Borrowed from Old French serrer, from Vulgar Latin *serrare (“close, shut”), from Late Latin serare (“fasten, bolt”), from Latin sera (“a bar, bolt”), akin to Latin serere (“to join or bind together”). Compare French serrer (“to tighten”) and Spanish cerrar (“to shut, close”). See serries.
- To crowd; to press together.
Part or all of this entry has been imported from the 1913 edition of Webster’s Dictionary, which is now free of copyright and hence in the public domain. The imported definitions may be significantly out of date, and any more recent senses may be completely missing.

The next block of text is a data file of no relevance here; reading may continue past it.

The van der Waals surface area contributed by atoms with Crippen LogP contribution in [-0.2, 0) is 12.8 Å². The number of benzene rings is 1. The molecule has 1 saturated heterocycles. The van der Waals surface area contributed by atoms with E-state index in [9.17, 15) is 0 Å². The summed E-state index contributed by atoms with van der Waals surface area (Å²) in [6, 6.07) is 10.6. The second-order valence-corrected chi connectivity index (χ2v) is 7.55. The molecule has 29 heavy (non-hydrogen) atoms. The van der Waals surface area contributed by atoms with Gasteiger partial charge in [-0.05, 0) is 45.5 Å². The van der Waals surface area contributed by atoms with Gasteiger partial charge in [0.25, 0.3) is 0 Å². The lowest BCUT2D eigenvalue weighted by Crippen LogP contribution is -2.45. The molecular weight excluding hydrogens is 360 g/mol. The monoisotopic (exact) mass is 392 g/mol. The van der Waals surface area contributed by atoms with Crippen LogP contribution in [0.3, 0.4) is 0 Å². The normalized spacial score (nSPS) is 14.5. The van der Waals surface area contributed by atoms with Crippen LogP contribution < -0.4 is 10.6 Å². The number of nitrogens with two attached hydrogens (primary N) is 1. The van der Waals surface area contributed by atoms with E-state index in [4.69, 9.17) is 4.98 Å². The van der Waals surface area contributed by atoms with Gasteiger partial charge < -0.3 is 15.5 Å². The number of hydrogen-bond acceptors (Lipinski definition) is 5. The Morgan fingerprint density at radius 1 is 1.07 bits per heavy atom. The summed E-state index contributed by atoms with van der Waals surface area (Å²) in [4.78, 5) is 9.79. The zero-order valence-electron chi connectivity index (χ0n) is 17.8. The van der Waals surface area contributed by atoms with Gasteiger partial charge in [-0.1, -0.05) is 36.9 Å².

(See the entry for serry in Webster’s Revised Unabridged Dictionary, G. & C. Merriam, 1913.)